Fell in love with this movie when I first saw it in a theater in 1986.
It has not lost its charm, as I have enjoyed it about every 2-3 years
The plot is about replaying a football game where Taft high school, a perennial loser, almost beats the best team. Except on a crucial play, Williams drops an easy pass.
He can't move on, and initiates a rematch. It is at one level a fairly decent sports movie--think Hoosiers with funnier people.
The film has heart. Both men have problems with their wives, who they love deeply and who love them dearly. Russell, in particular, is touching in how he refuses to fix up his wife's car so she can leave him, and then when he finally does......well, see the film. It's very sweet.
The extras are a hoot, especially M. Emmet Walsh (who is never in a bad movie). There are even a couple of fun musical numbers.
I liked Robin Williams more in films like this one than in his manic comic routines. In this film he actually seems happy.
I can heartily recommend this film. It isn't dated because it is from a time that really never existed. I think I'll watch it again this week, as a matter of fact.
If you can ever wrap your mind around the concept of Robin Williams as
a high school jock I think you might enjoy The Best Of Times. What this
is not is a film using the hit song from La Cage Aux Folles as a theme.
Instead Robin Williams plays a guy with a reputation of blowing a long pass from quarterback Kurt Russell in a final game with Bakersfield that blew the state championship for the best high school team that Taft, California ever produced. In fact the opening narrative makes it quite clear that Taft, California is one loser of a town throughout its history. Still living in a small town and married to Holly Palance, daughter of Donald Moffat who was a booster of the Bakersfield team has made life pretty miserable.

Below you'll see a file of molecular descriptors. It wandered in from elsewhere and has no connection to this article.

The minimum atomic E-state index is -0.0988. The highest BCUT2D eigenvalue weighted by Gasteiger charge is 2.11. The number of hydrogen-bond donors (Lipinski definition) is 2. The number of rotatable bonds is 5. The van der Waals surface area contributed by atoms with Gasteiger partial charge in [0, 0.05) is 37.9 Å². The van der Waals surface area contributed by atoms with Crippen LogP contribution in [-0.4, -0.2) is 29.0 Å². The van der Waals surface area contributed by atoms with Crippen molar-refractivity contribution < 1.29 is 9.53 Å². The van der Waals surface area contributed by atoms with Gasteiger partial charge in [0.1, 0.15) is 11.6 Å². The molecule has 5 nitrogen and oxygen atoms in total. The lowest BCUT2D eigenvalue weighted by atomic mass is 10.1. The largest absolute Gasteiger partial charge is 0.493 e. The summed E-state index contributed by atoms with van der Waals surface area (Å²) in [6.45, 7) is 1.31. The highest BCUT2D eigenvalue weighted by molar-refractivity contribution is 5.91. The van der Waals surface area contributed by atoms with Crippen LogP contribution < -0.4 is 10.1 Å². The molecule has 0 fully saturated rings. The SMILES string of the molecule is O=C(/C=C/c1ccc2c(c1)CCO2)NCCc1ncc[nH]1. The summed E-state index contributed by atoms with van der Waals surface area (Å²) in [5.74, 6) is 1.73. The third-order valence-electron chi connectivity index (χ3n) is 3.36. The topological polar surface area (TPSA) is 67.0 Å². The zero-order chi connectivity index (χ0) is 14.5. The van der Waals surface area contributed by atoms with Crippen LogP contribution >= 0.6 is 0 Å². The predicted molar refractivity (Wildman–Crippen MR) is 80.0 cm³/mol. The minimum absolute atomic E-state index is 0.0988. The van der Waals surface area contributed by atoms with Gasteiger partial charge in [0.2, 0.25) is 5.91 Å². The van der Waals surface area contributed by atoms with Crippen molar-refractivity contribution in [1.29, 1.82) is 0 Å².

No more miserable than it was for Kurt Russell who blew out a knee when the entire Bakersfield line nailed him just as he got off the pass that Williams dropped thereby losing a possible pro career.
So Williams who's had 15 years of taunts decides to challenge his father-in-law to replay the game and maybe history won't repeat itself. It's going to take a lot though to motivate the rest of the team, especially Russell, but Williams has a bag of tricks.